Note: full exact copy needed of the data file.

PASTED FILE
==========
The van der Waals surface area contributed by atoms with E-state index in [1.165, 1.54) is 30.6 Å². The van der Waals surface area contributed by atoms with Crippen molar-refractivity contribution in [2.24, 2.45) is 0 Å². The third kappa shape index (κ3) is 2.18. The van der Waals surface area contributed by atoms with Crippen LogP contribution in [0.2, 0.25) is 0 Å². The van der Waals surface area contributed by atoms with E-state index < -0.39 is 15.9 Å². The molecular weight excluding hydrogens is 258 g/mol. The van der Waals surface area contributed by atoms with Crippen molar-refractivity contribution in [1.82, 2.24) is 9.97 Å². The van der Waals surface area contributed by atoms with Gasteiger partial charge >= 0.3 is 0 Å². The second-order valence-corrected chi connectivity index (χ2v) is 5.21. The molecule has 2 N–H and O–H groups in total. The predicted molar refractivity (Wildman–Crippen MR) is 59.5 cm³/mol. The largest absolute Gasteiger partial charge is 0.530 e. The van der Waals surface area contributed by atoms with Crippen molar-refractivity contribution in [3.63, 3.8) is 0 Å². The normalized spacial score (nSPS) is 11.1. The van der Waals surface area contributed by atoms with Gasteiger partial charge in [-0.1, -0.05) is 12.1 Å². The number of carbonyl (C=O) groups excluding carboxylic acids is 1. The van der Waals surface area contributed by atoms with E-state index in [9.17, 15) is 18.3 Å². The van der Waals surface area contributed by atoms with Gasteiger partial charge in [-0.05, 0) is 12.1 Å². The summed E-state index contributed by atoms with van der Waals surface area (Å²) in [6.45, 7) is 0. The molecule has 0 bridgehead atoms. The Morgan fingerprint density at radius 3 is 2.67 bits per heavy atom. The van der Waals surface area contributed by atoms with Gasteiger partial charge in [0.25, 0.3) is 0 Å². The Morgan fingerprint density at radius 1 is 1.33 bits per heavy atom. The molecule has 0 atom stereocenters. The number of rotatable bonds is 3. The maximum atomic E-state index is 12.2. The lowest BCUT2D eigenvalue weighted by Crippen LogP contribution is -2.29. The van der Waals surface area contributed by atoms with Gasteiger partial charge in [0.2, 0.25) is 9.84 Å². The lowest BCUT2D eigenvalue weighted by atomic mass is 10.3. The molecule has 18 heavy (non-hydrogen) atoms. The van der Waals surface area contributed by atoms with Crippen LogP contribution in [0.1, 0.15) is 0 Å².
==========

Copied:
The van der Waals surface area contributed by atoms with E-state index in [1.165, 1.54) is 30.6 Å². The van der Waals surface area contributed by atoms with Crippen molar-refractivity contribution in [2.24, 2.45) is 0 Å². The third kappa shape index (κ3) is 2.18. The van der Waals surface area contributed by atoms with Crippen LogP contribution in [0.2, 0.25) is 0 Å². The van der Waals surface area contributed by atoms with E-state index < -0.39 is 15.9 Å². The molecular weight excluding hydrogens is 258 g/mol. The van der Waals surface area contributed by atoms with Crippen molar-refractivity contribution in [1.82, 2.24) is 9.97 Å². The van der Waals surface area contributed by atoms with Gasteiger partial charge >= 0.3 is 0 Å². The second-order valence-corrected chi connectivity index (χ2v) is 5.21. The molecule has 2 N–H and O–H groups in total. The predicted molar refractivity (Wildman–Crippen MR) is 59.5 cm³/mol. The largest absolute Gasteiger partial charge is 0.530 e. The van der Waals surface area contributed by atoms with Crippen molar-refractivity contribution in [3.63, 3.8) is 0 Å². The normalized spacial score (nSPS) is 11.1. The van der Waals surface area contributed by atoms with Gasteiger partial charge in [-0.1, -0.05) is 12.1 Å². The number of carbonyl (C=O) groups excluding carboxylic acids is 1. The van der Waals surface area contributed by atoms with E-state index in [9.17, 15) is 18.3 Å². The van der Waals surface area contributed by atoms with Gasteiger partial charge in [-0.05, 0) is 12.1 Å². The summed E-state index contributed by atoms with van der Waals surface area (Å²) in [6.45, 7) is 0. The molecule has 0 bridgehead atoms. The Morgan fingerprint density at radius 3 is 2.67 bits per heavy atom. The van der Waals surface area contributed by atoms with Gasteiger partial charge in [0.25, 0.3) is 0 Å². The Morgan fingerprint density at radius 1 is 1.33 bits per heavy atom. The molecule has 0 atom stereocenters. The number of rotatable bonds is 3. The maximum atomic E-state index is 12.2. The lowest BCUT2D eigenvalue weighted by Crippen LogP contribution is -2.29. The van der Waals surface area contributed by atoms with Gasteiger partial charge in [0.2, 0.25) is 9.84 Å². The lowest BCUT2D eigenvalue weighted by atomic mass is 10.3. The molecule has 18 heavy (non-hydrogen) atoms. The van der Waals surface area contributed by atoms with Crippen LogP contribution in [0.1, 0.15) is 0 Å².